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USF receives nearly $3 million to enhance STEM education

TAMPA, Fla. -- The University of South Florida College of Arts and Sciences will be developing and implementing evidence-based teaching strategies in Science, Technology, Engineering and Mathematics (STEM) programs to improve student success, thanks to a nearly $3 million grant from the National Science Foundation.

USF's ambitious approach addresses several aspects of the student experience, from the way STEM classes are taught to the advice students receive as they enter the university as freshmen or as community college transfers.

"Ultimately, the project will increase the number of well-prepared graduates in the STEM fields and share the model with other universities that have similar objectives," said Professor Gerhard Meisels of the Department of Chemistry. "This project helps meet a statewide and national need for the technology-prepared workforce of the future economy."

Led by Meisels and his co-principal investigators Jennifer Lewis, Ph.D.; James Wysong, M.A.; Peter Stiling, Ph.D. and Robert Potter, Ph.D., the team will conduct research for their five-year project, titled "Systemic Transformation of Evidence-Based Education Reform (STEER)." The STEER project is in collaboration with Hillsborough Community College, which will bring together USF and HCC faculty to discuss curriculum issues and share best practices.

The STEER project will aid instructors, including teaching assistants, in the application of evidence-based teaching strategies by providing training programs, work assignments and support structures, as well as taking steps to ease the transition of STEM transfer students from community colleges. This includes the creation of a Transition Implementation Leadership Team made up of faculty, administration and staff, as well as providing peer advising for potential transfer students by current HCC graduates enrolled at the university.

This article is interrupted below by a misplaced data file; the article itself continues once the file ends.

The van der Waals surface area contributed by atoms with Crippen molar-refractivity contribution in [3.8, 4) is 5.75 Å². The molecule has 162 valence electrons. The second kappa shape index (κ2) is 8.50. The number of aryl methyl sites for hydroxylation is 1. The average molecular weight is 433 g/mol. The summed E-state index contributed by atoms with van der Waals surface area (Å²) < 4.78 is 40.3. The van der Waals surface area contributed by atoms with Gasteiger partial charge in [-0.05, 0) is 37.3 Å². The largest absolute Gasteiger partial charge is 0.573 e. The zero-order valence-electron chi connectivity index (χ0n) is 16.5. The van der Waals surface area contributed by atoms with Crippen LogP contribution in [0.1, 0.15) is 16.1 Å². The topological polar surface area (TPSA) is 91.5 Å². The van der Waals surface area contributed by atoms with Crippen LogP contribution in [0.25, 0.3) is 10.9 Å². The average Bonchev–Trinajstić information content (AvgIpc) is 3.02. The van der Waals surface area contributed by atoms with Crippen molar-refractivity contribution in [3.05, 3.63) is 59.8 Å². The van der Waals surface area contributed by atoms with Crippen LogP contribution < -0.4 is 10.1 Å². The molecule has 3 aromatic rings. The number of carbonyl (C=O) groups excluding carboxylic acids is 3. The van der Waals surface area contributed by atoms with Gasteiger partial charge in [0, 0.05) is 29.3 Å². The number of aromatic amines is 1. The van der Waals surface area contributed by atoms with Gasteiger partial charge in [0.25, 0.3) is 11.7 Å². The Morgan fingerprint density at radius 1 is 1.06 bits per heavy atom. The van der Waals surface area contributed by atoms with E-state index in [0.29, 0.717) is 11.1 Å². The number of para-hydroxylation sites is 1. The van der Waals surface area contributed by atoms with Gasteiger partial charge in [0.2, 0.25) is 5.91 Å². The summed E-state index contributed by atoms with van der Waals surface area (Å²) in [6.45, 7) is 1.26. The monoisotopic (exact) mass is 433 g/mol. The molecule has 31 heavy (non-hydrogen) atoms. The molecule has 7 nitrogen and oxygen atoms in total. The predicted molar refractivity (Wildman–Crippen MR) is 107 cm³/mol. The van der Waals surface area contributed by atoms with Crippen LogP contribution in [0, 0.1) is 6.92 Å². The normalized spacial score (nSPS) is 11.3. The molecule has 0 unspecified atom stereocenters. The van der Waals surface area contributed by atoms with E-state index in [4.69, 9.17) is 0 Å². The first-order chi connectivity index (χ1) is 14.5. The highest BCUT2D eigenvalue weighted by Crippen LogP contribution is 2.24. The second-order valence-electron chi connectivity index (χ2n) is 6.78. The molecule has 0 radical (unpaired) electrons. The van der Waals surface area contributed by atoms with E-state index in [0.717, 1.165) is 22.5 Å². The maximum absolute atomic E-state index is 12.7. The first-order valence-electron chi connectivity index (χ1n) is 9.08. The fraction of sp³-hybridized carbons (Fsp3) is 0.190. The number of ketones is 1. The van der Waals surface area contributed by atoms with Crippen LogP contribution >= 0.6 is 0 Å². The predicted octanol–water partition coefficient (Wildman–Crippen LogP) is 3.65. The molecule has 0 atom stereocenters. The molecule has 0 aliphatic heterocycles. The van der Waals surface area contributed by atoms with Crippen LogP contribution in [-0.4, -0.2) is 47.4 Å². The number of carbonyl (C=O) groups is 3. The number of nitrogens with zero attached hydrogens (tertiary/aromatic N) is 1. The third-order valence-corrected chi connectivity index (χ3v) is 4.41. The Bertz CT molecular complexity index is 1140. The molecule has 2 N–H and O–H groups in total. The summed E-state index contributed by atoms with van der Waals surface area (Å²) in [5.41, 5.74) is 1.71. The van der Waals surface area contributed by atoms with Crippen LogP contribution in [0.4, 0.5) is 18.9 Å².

Eric M. Eisenberg, dean of the College of Arts and Sciences said this grant cements the College as a leader in enhancing the education of STEM students.

"By identifying best practices, providing additional training and enhancing academic advising, USF will build a new standard of STEM education that can be implemented at other universities," Eisenberg said.

Meisels said STEER will implement a plan developed with the help of a previous grant from NSF. A 12-member team of faculty, administrators and staff spent nearly two years in an intensive planning process.

"STEER is the result of a true team effort by faculty, staff and administrators drawn broadly from throughout the University," Meisels said. "All members of the team deserve equal credit for conducting a rigorous and time-consuming planning process that led to the success of the grant. I also applaud the team members' commitment to continue to guide the implementation phase with the same energy, focus and enthusiasm that they showed in the planning phase. STEER demonstrates USF's commitment to our students."

Meisels has been a member of USF faculty since 1988 and is the director for the university's Coalition of Science Literacy, which focuses on influencing beneficial, innovative change toward the promotion of learning in STEM fields.

The tremendous award is on the heels of USF's recent announcement of a record breaking $440,577,680 in research grants and contracts awarded to university researchers for the 2014-15 academic year, a testament to the university's commitment to excellence.

The University of South Florida is a high-impact, global research university dedicated to student success. USF is a Top 50 research university among both public and private institutions nationwide in total research expenditures, according to the National Science Foundation. Serving nearly 48,000 students, the USF System has an annual budget of $1.5 billion and an annual economic impact of $4.4 billion. USF is a member of the American Athletic Conference.


Filed under:Arts and Sciences Chemistry    
Author:Michele Dye